BOYNTON LAND v. RUNYAN

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BOYNTON LAND v. RUNYAN
1911 OK 248
116 P. 809
29 Okla. 306
Case Number: 2348
Decided: 07/11/1911
Supreme Court of Oklahoma

BOYNTON LAND, MINING & INVESTMENT CO.
v.
RUNYAN.

Syllabus

¶0 APPEAL AND ERROR--Service of Case-Made--Time. The motion for new trial was overruled on October 4, 1910, and the plaintiff in error allowed 60 days in which to prepare and serve a case-made. On November 26, 1910, within such period, the court allowed a further extension of 30 days from the 3d day of December, 1910. The case-made was served on the 3d day of January, A. D. 1911. The 1st day of January, A. D. 1911, falling on Sunday, the following, day, Monday, which was the 2d day of January, A. D. 1911, was a holiday. The time for serving the case-made expiring on said day, a holiday, the plaintiff in error had the next succeeding day in which to make such service.

Error from District Court, Muskogee County; John H. King, Judge.

Action between the Boynton Land, Mining & Investment Company and Charles F. Runyan. From an order denying a new trial, the Investment Company brings error. On motion to dismiss. Overruled.

George A. Murphey, for plaintiff in error
Charles F. Runyan, pro se

WILLIAMS, J.

¶1 The defendant in error moves to dismiss this appeal, on the ground that the case-made was not signed and settled within the time allowed. The motion for a new trial was overruled on October 4, 1910, when plaintiff in error was given 60 days in which to prepare and serve the case-made. On November 26, 1910, the court allowed a further extension of 30 days from the 3d day of December, 1910, to make and serve his case-made. The case-made was served on the 3d day of January, A. D. 1911. We quote the following statutes in force in this state:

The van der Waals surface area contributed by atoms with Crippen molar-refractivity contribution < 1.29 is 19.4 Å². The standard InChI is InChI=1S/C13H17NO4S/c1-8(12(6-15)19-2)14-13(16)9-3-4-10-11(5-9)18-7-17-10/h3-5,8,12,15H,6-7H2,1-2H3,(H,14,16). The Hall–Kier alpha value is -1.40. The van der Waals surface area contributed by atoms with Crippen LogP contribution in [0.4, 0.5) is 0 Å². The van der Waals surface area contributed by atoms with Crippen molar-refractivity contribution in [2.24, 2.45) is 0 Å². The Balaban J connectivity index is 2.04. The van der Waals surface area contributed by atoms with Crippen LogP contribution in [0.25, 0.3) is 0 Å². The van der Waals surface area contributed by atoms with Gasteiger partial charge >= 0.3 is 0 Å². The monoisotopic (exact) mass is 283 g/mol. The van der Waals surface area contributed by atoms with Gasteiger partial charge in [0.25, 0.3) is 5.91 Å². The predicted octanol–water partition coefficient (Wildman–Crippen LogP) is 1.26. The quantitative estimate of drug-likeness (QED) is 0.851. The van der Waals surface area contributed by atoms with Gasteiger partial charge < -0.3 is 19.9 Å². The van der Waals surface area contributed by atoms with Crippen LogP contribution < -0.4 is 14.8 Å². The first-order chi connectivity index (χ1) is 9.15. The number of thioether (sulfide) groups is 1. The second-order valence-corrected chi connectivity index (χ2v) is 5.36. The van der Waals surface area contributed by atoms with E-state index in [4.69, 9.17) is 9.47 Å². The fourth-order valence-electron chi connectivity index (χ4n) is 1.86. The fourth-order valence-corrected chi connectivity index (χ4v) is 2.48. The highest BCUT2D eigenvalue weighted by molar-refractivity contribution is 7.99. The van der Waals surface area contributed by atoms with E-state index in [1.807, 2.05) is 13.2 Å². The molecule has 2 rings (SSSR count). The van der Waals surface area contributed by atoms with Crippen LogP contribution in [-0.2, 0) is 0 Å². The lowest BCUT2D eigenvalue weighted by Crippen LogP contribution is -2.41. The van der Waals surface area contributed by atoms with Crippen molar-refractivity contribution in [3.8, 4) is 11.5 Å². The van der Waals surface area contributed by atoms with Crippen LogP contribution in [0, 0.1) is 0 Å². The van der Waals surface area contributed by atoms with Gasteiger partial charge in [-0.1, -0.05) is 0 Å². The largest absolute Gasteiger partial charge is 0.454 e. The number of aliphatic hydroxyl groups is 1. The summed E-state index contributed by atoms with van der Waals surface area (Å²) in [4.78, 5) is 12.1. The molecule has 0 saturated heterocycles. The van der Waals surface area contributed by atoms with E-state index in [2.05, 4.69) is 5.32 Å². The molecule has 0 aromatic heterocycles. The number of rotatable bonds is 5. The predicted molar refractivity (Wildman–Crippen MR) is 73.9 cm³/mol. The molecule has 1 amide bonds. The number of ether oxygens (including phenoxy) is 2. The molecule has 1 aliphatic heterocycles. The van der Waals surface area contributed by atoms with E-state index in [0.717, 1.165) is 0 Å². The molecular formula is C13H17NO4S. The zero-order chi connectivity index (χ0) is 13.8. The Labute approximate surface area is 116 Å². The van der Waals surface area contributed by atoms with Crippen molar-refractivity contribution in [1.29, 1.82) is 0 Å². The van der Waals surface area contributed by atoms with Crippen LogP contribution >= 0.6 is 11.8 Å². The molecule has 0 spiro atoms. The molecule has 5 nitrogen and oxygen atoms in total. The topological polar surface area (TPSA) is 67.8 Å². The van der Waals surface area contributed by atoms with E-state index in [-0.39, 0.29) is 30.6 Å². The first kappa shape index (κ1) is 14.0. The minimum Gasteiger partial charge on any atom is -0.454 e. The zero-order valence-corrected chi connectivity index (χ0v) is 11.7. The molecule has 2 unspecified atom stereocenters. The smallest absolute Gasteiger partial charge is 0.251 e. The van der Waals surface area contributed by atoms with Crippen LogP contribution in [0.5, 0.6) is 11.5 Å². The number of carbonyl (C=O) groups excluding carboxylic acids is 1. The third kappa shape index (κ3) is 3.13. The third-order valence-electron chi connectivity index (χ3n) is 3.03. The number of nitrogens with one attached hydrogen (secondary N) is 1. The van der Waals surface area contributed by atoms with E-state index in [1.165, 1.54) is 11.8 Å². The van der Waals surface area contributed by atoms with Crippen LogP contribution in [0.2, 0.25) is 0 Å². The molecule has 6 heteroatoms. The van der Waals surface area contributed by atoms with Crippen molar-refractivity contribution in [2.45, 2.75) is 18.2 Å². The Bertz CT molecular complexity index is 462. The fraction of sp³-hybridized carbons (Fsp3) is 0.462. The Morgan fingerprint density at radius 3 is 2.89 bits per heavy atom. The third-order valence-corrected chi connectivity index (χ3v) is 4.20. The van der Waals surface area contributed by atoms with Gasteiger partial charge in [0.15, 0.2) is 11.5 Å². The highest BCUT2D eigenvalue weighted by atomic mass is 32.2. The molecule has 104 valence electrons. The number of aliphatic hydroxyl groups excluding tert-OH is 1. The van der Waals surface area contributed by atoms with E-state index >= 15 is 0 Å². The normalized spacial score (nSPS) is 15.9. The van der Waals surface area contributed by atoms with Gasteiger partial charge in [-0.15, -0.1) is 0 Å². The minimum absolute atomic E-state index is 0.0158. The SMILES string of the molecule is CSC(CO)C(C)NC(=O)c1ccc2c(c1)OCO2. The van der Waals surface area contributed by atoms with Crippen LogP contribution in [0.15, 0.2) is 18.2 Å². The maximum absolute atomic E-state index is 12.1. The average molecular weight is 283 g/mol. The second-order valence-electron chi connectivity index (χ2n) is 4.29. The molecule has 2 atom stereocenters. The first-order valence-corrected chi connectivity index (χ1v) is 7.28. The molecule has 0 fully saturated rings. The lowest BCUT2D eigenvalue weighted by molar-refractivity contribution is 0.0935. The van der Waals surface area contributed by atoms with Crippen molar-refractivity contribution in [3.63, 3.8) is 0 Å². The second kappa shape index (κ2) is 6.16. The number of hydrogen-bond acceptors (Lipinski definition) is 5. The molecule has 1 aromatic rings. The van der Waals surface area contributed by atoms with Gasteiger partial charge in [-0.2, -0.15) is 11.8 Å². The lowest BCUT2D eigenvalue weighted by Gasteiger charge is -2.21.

"Holidays are every Sunday, the first day of January, the twenty-second day of February, the fourth day of July, the twenty-fifth day of December. * * *" (Section 2954, Comp. Laws 1909; section 2704, St. 1890.)

"If the first day of January, the twenty-second day of February, the fourth day of July or the twenty-fifth day of December falls upon a Sunday, the Monday following is a holiday." (Section 2955, Comp. Laws 1909; section 2705, St. 1890.)

"Whenever any act of a secular nature, other than a work of necessity, or mercy, is appointed by law or contract to be performed upon a particular day, which day falls upon a holiday, such act may be performed upon the next business day, with the same effect as if it had been performed upon the day appointed." (Section 2957, Comp. Laws 1909; section 2707, St. 1890.)

"The time within which an act is to be done shall be computed by excluding the first day, and including the last; if the last day be Sunday, it shall be excluded." (Section 6258, Comp. Laws 1909; section 4629, St. 1893.) See, also, Scruton v. Hall, 6 Kan. App. 714, 50 P. 964.

¶2 Under section 6258, supra, the 3d day of December must be excluded in the computation. That would leave 28 days in the month of December, and by including the last day that would bring the 30 days allowed to include the 2d day of January, 1911. But the 1st day of January, 1911, fell on Sunday, and under sections 2954, 2955, and 2957, supra, the last day, to wit, Monday, which was the 2d day of January, A. D. 1911, became a holiday. The time within which the plaintiff in error was permitted to serve his case-made having expired upon a holiday under section 2957, such case-made was permitted to be served upon the next day, which was the 3d day of January, A. D. 1911.

¶3 We conclude the case-made was therefore served in time, and the motion to dismiss the appeal is accordingly overruled.

¶4 All the Justices concur.